What is Exposure Therapy and Why Does It Matter?

A few months ago, I received a call from a casting director looking for exposure therapists to conduct on-camera exposure for a reality TV show by the people who made Hoarders. I turned it down, of course—the ethics of it made me uncomfortable. However, the encounter suggested that exposure is becoming more widely known outside of professional circles.

Exposure has been hailed as one of the greatest success stories in cognitive behavioral treatment, and it’s currently going through a fertile period as clinicians and researchers are redefining what makes exposure work. There’s an enormous body of research on the use of exposure for things such as a panic disorder, worry, phobias, obsessive-compulsive disorder, and posttraumatic stress disorder. I intend to devote time to exploring exposure research in greater depth across future posts.

What Is Exposure?

This is a good place to start: what is exposure? In a book chapter on exposure, Moscovitch, Antony, and Swinson (2009), offer a wonderfully succinct definition: “the repeated and systematic confrontation of feared stimuli.” But what does that mean? In essence, exposure involves having someone deliberately be with an experience that he or she would normally avoid. For example, having someone afraid of heights safely stand near the edge of a building. Often we think of exposure as a component in structured cognitive behavioral treatments. However, exposure doesn’t have to be so structured. Whether they realize it are not, therapists who ask their clients to sit with painful thoughts and feelings, as they come up in session, are using exposure too.

You’ll notice that the discussion of exposure in the paragraph above focuses on the procedure of exposure. It doesn’t tell us anything about how and why exposure works. The reason for this is that decades of research have proven exposure to be an extraordinarily effective treatment, but there is no consensus on its mechanisms of change.

Research on exposure began decades ago and was rooted in the early behaviorist perspective—classical conditioning (think, Pavlov’s dogs). Exposure was a way to undo a condition association between a neutral object or experience and a fear response. Several years later, cognitive therapists began using exposure as a way to challenge or disconfirm negative thoughts about feared outcomes. There is even a variant of exposure called implosive therapy in which therapists encouraged clients to imagine scenes with psychodynamic imagery as a way to facilitate exposure.

None of these theories used to explain exposure have been entirely satisfying. In addition, adding other interventions to exposure therapy  (e.g., relaxation, psychodynamic imagery) doesn’t appear to make it any more effective. Exposure seems to work on it’s own; however, without a theory to guide it, structuring exposure sessions can be tricky.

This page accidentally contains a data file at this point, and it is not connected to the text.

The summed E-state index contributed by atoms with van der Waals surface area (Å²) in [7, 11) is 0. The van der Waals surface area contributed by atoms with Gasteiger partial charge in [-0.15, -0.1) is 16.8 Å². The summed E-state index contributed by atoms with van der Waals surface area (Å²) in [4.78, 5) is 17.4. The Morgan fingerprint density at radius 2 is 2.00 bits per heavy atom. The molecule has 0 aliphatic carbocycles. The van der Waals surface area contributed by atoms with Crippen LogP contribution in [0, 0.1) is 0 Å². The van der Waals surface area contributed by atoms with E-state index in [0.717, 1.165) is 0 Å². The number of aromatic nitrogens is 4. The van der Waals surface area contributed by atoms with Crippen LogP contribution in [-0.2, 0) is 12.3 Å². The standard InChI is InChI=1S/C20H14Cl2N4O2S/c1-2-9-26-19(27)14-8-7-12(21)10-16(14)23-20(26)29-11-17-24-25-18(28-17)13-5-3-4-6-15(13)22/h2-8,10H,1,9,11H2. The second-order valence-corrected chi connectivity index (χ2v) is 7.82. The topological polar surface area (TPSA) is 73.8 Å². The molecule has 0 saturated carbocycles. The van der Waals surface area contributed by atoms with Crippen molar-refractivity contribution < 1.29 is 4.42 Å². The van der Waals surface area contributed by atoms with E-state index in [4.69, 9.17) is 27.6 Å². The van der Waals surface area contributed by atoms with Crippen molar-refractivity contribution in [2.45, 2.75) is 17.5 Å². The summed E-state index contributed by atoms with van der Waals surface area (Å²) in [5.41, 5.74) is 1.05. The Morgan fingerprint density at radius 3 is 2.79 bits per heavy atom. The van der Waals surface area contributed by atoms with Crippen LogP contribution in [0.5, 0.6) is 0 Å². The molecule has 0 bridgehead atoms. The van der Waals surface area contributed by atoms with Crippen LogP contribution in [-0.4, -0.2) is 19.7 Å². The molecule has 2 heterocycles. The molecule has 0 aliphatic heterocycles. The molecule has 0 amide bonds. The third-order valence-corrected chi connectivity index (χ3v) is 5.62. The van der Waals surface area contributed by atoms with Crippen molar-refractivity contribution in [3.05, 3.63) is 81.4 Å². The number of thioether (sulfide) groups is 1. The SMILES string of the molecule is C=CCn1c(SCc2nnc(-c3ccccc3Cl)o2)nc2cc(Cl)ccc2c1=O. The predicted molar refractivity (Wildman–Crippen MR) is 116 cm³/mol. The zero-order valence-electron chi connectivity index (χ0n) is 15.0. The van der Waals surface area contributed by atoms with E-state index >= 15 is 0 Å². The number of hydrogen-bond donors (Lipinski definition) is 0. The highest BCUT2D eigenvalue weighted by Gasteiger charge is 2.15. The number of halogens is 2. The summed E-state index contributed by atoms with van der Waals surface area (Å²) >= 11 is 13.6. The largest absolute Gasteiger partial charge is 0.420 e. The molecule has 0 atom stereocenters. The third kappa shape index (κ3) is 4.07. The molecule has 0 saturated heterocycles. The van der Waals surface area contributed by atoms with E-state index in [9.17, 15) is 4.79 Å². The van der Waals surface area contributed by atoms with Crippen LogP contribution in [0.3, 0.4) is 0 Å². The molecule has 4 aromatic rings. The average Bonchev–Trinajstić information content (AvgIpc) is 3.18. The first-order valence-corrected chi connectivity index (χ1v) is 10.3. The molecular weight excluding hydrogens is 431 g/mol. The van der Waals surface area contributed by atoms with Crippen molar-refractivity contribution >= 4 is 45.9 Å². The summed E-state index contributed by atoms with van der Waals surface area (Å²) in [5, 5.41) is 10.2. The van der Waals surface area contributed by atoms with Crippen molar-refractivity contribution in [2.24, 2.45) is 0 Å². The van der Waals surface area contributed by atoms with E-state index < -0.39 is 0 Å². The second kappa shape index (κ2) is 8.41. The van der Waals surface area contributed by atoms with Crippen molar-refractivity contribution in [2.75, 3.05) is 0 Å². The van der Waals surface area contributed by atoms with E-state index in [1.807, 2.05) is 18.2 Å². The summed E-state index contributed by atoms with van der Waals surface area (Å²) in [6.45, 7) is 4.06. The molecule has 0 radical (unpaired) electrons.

Who Uses Exposure?

Exposure is most often used by cognitive behavioral therapists, particularly those who specialize in anxiety disorders treatment. That said, there’s a lot of therapists who think exposure is a good idea, but who don’t use it in their own practices. Barriers include lack of training, fear that clients won’t tolerate it, and general discomfort with it. Exposure can be intense—for the therapists as well as the client! For example, the blog Psychotherapy Brown Bag has a nice post on the ethics of exposure therapy.

Clinicians seem especially reluctant to use exposure for posttraumatic stress disorder. Even though exposure is a gold standard treatment for PTSD, a survey of 207 licensed psychologists found that 83% never used exposure to treat people with PTSD (Becker et al., 2004). Another survey found that 84% of women with trauma would be willing to engage in exposure treatment after the rationale was explained to them. This suggests that clients are more willing to engage in exposure than therapists.

Why Am I Writing About Exposure?

For me, this series gives me an opportunity to delve into the exposure literature. My experience with exposure is that it can be a very potent intervention, but it requires thoughtful planning to successfully implement. There’s been some fascinating new research about exposure within the past 5 years. We seem to be going through a sea change in our understanding of it. My goal through these posts is increasing understanding of how we might better use exposure as therapists in clinical practice.

UPCOMING TRAINING EVENTS


De-Mystifying Self-As-Context in ACT: Practical Strategies for Clients

Brian Pilecki, PhD and Kati Lear, PhD
December 3rd, 2021 from 12pm-1:30pm

This workshop will outline how self-as-context can be used to conceptualize commonly discussed topics in therapy such as self-esteem, confidence, identity, and inner conflict. Participants will learn how to flexibly practice practical self-as-context interventions that can be used with clients, as well as have a chance to practice newly learned skills through structured role-play exercises in breakout groups. Read More.